Jump to ContentJump to Main Navigation
The Degenerate MuseAmerican Nature, Modernist Poetry, and the Problem of Cultural Hygiene$
Users without a subscription are not able to see the full content.

Robin G. Schulze

Print publication date: 2013

Print ISBN-13: 9780199920327

Published to Oxford Scholarship Online: September 2013

DOI: 10.1093/acprof:oso/9780199920327.001.0001

Show Summary Details
Page of

PRINTED FROM OXFORD SCHOLARSHIP ONLINE (www.oxfordscholarship.com). (c) Copyright Oxford University Press, 2018. All Rights Reserved. Under the terms of the licence agreement, an individual user may print out a PDF of a single chapter of a monograph in OSO for personal use (for details see www.oxfordscholarship.com/page/privacy-policy).date: 19 November 2018

. Ezra Pound and the Poetics of Hygiene

. Ezra Pound and the Poetics of Hygiene

Chapter:
(p.110) 3. Ezra Pound and the Poetics of Hygiene
Source:
The Degenerate Muse
Author(s):

Robin G. Schulze

Publisher:
Oxford University Press
DOI:10.1093/acprof:oso/9780199920327.003.0004

Ezra Pound was well aware of the work of Max Simon Nordau, which cast all experimental modernist literature as a symptom of wide spread racial degeneration. Pound’s 1912 essay, “Patria Mia,” reveals that he, like Nordau, had his doubts about the potential degeneracy of the English milieu that he chose to inhabit. Lacking in American health and vigor, London drove Pound to consider how he might write poetry that could express his cultivation while resisting the threat of degeneration. The evolution of Pound’s first set of thirteen poems for Harriet Monroe and Poetry, A Magazine of Verse entitled “Contemporania” demonstrates that Pound’s desire to write clean verse that expressed his nation’s racial fitness led him back to nature in a variety of ways. The vigor and truth of American nature inspired Pound to explore a new form of concrete language in his Imagist works and prompted his ultimate disgust with his degenerate English hosts in Hugh Selwyn Mauberley.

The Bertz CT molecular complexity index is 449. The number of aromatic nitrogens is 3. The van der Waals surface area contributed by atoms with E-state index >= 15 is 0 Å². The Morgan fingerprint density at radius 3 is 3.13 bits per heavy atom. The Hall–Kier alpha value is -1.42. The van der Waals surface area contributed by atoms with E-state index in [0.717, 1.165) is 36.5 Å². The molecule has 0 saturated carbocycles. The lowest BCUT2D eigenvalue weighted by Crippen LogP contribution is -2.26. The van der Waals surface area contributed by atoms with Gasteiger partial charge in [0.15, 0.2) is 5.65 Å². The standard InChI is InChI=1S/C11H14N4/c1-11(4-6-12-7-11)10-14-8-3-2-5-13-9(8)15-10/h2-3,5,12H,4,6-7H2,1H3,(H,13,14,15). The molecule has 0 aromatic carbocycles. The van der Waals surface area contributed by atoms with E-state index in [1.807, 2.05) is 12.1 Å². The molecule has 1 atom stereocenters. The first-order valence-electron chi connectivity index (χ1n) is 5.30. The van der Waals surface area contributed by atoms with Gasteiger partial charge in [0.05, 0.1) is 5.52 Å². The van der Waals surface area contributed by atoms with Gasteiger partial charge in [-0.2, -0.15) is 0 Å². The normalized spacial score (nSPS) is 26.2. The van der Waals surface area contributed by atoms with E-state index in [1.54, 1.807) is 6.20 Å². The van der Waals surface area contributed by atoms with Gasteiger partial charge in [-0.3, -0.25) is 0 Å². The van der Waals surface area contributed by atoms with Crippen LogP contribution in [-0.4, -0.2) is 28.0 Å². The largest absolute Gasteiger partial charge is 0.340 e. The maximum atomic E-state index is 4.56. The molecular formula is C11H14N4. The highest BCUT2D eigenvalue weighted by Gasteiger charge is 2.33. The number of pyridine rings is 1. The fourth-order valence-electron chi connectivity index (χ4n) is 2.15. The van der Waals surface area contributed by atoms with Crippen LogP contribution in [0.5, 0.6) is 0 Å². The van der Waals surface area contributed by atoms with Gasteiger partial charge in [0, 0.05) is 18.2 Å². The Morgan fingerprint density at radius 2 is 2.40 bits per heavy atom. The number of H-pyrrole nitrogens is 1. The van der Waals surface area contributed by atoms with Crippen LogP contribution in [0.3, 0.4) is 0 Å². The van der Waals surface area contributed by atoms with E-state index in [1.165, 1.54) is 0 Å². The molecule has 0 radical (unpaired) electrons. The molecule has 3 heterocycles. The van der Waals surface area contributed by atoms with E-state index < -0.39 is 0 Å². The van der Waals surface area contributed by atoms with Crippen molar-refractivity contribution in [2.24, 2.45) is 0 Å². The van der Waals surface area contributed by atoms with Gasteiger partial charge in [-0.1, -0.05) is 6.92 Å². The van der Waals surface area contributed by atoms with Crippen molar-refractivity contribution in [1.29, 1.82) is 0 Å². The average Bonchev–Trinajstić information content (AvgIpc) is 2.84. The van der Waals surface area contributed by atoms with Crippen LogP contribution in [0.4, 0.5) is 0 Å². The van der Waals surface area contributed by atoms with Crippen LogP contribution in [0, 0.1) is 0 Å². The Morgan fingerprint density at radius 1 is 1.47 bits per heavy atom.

Keywords:   Ezra Pound, degeneration, modernism, poetry, nature, contemporania, Patria Mia, decay, poetry, A Magazine of Verse, hygiene

Oxford Scholarship Online requires a subscription or purchase to access the full text of books within the service. Public users can however freely search the site and view the abstracts and keywords for each book and chapter.

Please, subscribe or login to access full text content.

If you think you should have access to this title, please contact your librarian.

To troubleshoot, please check our FAQs , and if you can't find the answer there, please contact us .